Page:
same as above – mimic pros (be careful though – have high standards), use a mirror, and get external feedback. But know that not all instructors can teach you the technique that they use, because they either don’t know how to explain it, or they are just in the habit of teaching the way they were taught and not how they actually dance.
Yes there are many ways of doing this dance correctly, but there are also many ways to possibly do it wrong. So try several techniques to see which one feels most natural to you. Don’t force yourself to do something that still feels awkward and uncomfortable after an honest effort. Then take lessons from a different instructor to keep shopping until you find a new method that feels better.
Technique is best learned one-to-one in a private lesson. Here are a few pitfalls to avoid practicing bad habits:
- Never practice “stretch” with an elastic band in your hand. This is training your arm to be rigid while the elastic does all the work.
- Always hold on to an object while practicing your personal body movement, so you can manage something in your hand that represents your connection and to make the movement more oriented towards a partner and therefore applicable to WCS.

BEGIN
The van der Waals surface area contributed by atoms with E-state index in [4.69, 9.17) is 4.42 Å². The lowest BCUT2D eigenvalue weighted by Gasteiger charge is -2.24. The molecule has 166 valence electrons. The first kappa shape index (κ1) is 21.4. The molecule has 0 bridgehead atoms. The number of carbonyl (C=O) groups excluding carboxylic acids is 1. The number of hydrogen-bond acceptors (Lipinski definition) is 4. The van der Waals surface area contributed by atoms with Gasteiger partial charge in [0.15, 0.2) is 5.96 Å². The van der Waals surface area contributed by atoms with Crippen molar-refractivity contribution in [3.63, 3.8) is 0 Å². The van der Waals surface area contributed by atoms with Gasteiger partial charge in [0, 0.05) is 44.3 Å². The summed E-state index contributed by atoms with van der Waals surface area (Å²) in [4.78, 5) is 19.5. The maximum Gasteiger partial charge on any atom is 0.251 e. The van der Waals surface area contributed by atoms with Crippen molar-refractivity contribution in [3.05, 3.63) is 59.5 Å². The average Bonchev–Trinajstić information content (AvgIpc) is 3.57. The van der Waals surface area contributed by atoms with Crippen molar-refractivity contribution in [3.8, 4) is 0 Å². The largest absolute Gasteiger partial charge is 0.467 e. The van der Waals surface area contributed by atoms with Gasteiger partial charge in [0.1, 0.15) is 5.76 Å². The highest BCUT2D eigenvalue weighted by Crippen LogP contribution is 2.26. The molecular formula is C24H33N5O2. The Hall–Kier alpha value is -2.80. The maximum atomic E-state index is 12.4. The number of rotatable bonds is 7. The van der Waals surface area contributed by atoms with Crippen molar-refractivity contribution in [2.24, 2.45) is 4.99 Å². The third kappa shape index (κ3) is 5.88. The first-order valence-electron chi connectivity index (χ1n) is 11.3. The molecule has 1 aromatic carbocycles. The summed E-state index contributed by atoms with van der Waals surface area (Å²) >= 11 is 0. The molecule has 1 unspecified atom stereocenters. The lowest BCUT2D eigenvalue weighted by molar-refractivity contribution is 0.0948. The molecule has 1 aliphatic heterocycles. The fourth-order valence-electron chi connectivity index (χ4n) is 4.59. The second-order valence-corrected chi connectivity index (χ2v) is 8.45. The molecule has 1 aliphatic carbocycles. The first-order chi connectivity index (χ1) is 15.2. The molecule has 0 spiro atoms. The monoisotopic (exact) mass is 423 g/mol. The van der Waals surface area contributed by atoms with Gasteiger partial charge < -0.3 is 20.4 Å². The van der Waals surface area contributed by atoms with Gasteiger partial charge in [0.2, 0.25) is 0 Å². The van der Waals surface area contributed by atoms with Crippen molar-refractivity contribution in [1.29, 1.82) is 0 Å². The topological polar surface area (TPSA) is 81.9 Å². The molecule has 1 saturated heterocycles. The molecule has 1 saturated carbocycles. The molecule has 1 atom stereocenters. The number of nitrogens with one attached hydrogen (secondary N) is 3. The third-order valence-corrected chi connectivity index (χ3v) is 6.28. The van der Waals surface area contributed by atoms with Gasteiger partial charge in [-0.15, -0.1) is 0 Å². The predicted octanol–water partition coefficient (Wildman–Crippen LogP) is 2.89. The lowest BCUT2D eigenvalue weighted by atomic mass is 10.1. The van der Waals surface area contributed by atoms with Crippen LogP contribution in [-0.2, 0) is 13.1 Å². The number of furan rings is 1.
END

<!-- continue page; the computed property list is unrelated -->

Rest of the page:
There are MANY more where these came from, and we provide all of them, in detail, with replacement habits and drills to learn them progressively in the Swing Literacy Dancer Development Program.
2. Visual Feedback
They key idea is: as long as you learn how to lead or follow, you can dance anything with anyone to any music.
Practicing and developing your leading and following is exponentially more beneficial than staring in a mirror and memorizing body movements.
In fact, I would only recommend that particular practice strategy for someone doing choreography, not social dancing. The mirror provides feedback in the moment. It serves to give you a visual reference.
- Associate what you see in the mirror with what you feel in your body.
- Then as you adjust/fix the image, note which muscles are working to assume the new positioning.